Spillovers from a global crisis that began in advanced economies pose a severe test to Latin America and the Caribbean region. The good news is that during this decade, countries of the hemisphere have made themselves more resilient—though not immune—by strengthening policy frameworks and reducing homegrown vulnerabilities in public finances and financial systems.
On May 21, the Latin America Initiative at Brookings hosted Nicolás Eyzaguirre, director of the IMF’s Western Hemisphere Department, and Steve Phillips, also of the IMF, as they presented this year’s Regional Economic Outlook: Western Hemisphere report. Improved fundamentals, the report shows, mean that countries are now more able to respond to the external crisis with active policies to boost output and employment and protect the most vulnerable groups. This will help contain the damage from the global crisis and speed the region’s recovery.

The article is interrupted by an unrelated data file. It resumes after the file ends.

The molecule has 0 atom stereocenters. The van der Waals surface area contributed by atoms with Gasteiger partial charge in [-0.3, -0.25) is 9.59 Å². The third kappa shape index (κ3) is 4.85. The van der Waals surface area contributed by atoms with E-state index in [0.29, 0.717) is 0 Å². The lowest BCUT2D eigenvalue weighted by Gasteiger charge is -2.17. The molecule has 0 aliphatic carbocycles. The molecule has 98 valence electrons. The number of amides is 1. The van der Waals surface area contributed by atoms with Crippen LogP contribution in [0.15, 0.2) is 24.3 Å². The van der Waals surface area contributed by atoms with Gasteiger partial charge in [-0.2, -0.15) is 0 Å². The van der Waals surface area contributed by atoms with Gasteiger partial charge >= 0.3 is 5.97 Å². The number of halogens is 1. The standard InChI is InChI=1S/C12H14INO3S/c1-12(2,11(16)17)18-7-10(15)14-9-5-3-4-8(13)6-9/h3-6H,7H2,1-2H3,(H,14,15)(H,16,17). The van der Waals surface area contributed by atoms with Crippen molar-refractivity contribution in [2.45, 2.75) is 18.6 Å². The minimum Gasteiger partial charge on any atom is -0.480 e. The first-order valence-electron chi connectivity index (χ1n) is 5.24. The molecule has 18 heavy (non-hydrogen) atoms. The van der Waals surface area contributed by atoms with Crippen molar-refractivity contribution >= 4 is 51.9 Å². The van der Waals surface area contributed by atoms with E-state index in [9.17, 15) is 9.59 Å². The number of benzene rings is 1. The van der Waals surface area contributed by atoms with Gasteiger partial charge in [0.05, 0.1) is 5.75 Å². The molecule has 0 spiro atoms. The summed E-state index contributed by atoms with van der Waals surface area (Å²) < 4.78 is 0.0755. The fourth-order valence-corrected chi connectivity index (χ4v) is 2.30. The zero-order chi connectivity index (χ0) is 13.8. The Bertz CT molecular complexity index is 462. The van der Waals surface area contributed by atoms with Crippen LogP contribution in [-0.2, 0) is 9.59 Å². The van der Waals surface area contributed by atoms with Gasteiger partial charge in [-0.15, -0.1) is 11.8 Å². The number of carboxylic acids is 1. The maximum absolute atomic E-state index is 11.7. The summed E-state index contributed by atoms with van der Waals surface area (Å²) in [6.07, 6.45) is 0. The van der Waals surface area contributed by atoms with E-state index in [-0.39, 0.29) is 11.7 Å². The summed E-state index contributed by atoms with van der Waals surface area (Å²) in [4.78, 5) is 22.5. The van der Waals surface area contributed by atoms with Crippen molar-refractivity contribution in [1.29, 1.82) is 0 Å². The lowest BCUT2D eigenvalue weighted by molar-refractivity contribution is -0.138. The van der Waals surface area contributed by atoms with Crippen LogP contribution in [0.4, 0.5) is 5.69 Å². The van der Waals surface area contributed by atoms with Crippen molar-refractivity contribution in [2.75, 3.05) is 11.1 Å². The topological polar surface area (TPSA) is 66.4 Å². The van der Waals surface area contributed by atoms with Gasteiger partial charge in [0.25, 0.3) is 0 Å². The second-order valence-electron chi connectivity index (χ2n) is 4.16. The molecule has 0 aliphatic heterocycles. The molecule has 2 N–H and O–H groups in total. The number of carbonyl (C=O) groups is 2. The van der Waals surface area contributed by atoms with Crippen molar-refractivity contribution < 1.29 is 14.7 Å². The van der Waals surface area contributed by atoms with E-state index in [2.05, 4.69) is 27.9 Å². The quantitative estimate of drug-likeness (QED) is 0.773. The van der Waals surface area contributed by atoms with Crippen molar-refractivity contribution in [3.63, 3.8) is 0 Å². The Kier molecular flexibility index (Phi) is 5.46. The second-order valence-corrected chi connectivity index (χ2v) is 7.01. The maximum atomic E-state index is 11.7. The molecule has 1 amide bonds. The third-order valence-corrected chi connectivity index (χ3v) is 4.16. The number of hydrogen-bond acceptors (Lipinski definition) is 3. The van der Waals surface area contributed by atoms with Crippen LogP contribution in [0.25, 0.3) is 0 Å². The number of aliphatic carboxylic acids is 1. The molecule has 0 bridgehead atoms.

Following their remarks, a panel composed of Mauricio Cárdenas, senior fellow and director of the Latin America Initiative; Liliana Rojas-Suarez, senior fellow at the Center for Global Development; and Carlos Vegh, professor of economics at the University of Maryland, evaluated the report’s findings.